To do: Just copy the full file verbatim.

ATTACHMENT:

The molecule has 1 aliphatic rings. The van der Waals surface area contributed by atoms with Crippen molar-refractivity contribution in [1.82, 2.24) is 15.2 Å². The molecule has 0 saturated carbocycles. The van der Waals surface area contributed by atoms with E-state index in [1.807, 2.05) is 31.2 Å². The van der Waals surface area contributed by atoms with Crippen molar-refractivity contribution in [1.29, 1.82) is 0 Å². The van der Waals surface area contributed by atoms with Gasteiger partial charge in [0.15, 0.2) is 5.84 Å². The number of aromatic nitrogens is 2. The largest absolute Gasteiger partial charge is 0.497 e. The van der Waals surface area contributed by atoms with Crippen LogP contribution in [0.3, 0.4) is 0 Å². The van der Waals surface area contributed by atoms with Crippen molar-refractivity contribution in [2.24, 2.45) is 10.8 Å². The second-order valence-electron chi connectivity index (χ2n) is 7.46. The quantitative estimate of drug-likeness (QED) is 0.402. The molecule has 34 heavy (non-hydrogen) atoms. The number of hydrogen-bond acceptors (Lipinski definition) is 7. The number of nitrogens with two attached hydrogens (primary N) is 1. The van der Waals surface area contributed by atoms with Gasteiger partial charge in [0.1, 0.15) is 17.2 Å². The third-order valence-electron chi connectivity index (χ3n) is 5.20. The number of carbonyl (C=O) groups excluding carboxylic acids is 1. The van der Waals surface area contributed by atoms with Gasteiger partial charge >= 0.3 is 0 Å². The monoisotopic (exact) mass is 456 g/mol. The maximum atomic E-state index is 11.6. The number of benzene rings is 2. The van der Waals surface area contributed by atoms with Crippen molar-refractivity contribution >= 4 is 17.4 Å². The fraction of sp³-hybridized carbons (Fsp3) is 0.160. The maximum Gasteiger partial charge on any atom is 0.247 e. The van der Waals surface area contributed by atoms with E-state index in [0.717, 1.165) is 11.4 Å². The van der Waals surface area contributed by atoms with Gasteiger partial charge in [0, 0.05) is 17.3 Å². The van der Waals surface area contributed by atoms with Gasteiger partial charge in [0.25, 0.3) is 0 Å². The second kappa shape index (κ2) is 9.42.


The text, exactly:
The molecule has 1 aliphatic rings. The van der Waals surface area contributed by atoms with Crippen molar-refractivity contribution in [1.82, 2.24) is 15.2 Å². The molecule has 0 saturated carbocycles. The van der Waals surface area contributed by atoms with E-state index in [1.807, 2.05) is 31.2 Å². The van der Waals surface area contributed by atoms with Crippen molar-refractivity contribution in [1.29, 1.82) is 0 Å². The van der Waals surface area contributed by atoms with Gasteiger partial charge in [0.15, 0.2) is 5.84 Å². The number of aromatic nitrogens is 2. The largest absolute Gasteiger partial charge is 0.497 e. The van der Waals surface area contributed by atoms with Crippen LogP contribution in [0.3, 0.4) is 0 Å². The van der Waals surface area contributed by atoms with Crippen molar-refractivity contribution in [2.24, 2.45) is 10.8 Å². The second-order valence-electron chi connectivity index (χ2n) is 7.46. The quantitative estimate of drug-likeness (QED) is 0.402. The molecule has 34 heavy (non-hydrogen) atoms. The number of hydrogen-bond acceptors (Lipinski definition) is 7. The number of nitrogens with two attached hydrogens (primary N) is 1. The van der Waals surface area contributed by atoms with Gasteiger partial charge in [0.1, 0.15) is 17.2 Å². The third-order valence-electron chi connectivity index (χ3n) is 5.20. The number of carbonyl (C=O) groups excluding carboxylic acids is 1. The van der Waals surface area contributed by atoms with Gasteiger partial charge >= 0.3 is 0 Å². The monoisotopic (exact) mass is 456 g/mol. The maximum atomic E-state index is 11.6. The number of benzene rings is 2. The van der Waals surface area contributed by atoms with Crippen molar-refractivity contribution >= 4 is 17.4 Å². The fraction of sp³-hybridized carbons (Fsp3) is 0.160. The maximum Gasteiger partial charge on any atom is 0.247 e. The van der Waals surface area contributed by atoms with E-state index in [0.717, 1.165) is 11.4 Å². The van der Waals surface area contributed by atoms with Gasteiger partial charge in [0, 0.05) is 17.3 Å². The van der Waals surface area contributed by atoms with Gasteiger partial charge in [0.25, 0.3) is 0 Å². The second kappa shape index (κ2) is 9.42.